G.C. SHEKHAR, Telegraph

Sugi Premila


Chennai, Aug. 28: For many, winning an award for courage in the line of duty is the ultimate satisfaction. Sugi Premila would say the satisfaction lies in sharing the prize money with subordinates.

The lady officer, who was given a bravery award by the Tamil Nadu government for chasing down smugglers of ration goods, has shared the prize money she got with two officials of her department.

Premila, the flying squad tehsildar in the revenue department in Kanyakumari district, was handed the Kalpana Chawla Bravery Award by chief minister Jayalalithaa on Independence Day.

The award, named after the astronaut who died in a space shuttle crash, was given to Premila in recognition of her courageous act of seizing more than 50 trucks that were illegally transporting rice and kerosene meant for ration card holders to neighbouring Kerala.

The award included a gold-plated medal, a certificate and Rs 5 lakh in cash.

After receiving the award in Chennai, Premila had told reporters that the support given by revenue inspector Jothishkumar and jeep driver John Bright was crucial in carrying out her duty.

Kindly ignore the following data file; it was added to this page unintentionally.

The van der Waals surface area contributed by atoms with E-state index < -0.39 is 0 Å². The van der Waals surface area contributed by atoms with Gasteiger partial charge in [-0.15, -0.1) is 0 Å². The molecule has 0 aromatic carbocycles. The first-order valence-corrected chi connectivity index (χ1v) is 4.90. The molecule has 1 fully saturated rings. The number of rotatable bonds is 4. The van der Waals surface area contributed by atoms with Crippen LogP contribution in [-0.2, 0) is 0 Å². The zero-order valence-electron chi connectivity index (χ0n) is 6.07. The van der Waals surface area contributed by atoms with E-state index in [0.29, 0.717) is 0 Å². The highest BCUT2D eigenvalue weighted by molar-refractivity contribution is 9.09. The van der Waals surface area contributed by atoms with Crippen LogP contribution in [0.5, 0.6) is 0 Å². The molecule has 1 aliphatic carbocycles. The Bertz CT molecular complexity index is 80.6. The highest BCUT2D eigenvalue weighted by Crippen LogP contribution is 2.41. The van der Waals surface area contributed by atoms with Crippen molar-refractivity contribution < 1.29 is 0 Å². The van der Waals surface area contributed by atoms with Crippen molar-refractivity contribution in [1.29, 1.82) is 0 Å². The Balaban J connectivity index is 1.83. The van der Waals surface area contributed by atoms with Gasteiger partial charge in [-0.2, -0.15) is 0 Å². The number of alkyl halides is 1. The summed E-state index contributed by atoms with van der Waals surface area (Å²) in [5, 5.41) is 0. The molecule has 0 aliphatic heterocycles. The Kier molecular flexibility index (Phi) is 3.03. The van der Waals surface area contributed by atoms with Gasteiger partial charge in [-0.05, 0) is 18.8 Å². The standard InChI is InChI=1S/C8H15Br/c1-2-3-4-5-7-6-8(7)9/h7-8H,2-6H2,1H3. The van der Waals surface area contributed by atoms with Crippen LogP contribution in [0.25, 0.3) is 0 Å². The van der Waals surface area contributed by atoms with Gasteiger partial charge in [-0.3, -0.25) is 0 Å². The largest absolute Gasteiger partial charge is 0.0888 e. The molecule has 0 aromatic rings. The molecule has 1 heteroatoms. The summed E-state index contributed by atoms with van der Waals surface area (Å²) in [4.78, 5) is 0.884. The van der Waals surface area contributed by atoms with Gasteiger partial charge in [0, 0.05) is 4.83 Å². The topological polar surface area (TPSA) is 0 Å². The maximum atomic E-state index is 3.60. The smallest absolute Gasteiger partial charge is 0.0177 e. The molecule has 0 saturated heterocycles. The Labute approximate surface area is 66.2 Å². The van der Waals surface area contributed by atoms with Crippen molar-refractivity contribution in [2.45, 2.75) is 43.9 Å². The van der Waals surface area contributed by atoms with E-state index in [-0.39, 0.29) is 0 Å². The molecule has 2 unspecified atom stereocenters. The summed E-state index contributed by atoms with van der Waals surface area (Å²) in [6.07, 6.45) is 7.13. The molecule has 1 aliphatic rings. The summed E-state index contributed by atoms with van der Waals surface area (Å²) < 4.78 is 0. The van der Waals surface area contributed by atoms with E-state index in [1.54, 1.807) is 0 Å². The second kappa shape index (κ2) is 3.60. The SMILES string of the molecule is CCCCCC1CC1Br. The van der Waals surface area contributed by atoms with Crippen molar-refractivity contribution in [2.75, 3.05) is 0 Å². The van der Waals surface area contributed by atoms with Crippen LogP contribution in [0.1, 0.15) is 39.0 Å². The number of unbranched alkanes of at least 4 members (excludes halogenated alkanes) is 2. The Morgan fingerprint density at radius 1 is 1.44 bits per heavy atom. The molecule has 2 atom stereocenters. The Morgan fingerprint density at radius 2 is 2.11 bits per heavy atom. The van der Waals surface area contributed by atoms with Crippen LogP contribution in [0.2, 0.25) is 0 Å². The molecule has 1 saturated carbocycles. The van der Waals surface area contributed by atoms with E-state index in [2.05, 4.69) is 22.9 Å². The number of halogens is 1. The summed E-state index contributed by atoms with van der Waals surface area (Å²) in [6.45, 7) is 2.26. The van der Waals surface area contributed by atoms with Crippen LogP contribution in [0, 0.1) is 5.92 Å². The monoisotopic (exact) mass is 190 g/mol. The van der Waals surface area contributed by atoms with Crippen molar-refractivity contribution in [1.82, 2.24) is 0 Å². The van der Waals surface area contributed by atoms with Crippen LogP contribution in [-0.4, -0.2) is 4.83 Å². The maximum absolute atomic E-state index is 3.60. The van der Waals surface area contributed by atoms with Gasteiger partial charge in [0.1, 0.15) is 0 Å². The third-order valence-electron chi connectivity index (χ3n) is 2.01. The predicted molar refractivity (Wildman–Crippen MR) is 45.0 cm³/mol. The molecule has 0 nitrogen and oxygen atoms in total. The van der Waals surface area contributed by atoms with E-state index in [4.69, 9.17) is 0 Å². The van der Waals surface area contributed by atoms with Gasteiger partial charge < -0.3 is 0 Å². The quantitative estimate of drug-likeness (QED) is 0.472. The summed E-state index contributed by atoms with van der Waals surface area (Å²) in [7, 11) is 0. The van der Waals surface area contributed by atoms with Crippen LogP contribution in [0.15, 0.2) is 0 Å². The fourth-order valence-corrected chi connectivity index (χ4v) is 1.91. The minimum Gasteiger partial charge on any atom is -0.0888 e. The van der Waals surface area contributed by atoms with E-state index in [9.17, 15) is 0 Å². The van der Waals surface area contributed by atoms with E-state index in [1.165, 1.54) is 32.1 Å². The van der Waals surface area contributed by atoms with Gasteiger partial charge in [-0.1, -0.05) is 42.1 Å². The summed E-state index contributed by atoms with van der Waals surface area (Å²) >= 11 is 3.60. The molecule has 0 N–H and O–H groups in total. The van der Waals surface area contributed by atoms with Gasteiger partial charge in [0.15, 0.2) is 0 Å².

Earlier this week, the officer handed over cheques of Rs 1 lakh each to Jothishkumar and Bright from her prize money. “They need to share the honour that I received from the government,” Premila said.

Bright acknowledged the gesture. “We knew that she was brave and honest. Now she has also shown her magnanimity,” he said.

Premila, 38, had joined the revenue department as a junior assistant when she was 19 after her father, a village officer, had died suddenly and she was given the job on compassionate grounds. “I never shied away from taking risks and refused to be a spectator to the smuggling of ration goods to be sold at huge profits in another state,” she said.

She has so far seized more than 50 trucks involved in smuggling 110 tonnes of ration rice, 22,000 litres of kerosene and 1.5 tonnes of ammonium nitrate. “On some occasions we used to chase the trucks as in movies,” she said.

Despite threats, she ensured that repeat offenders were booked under the Goondas Act that kept them in jail for a year.




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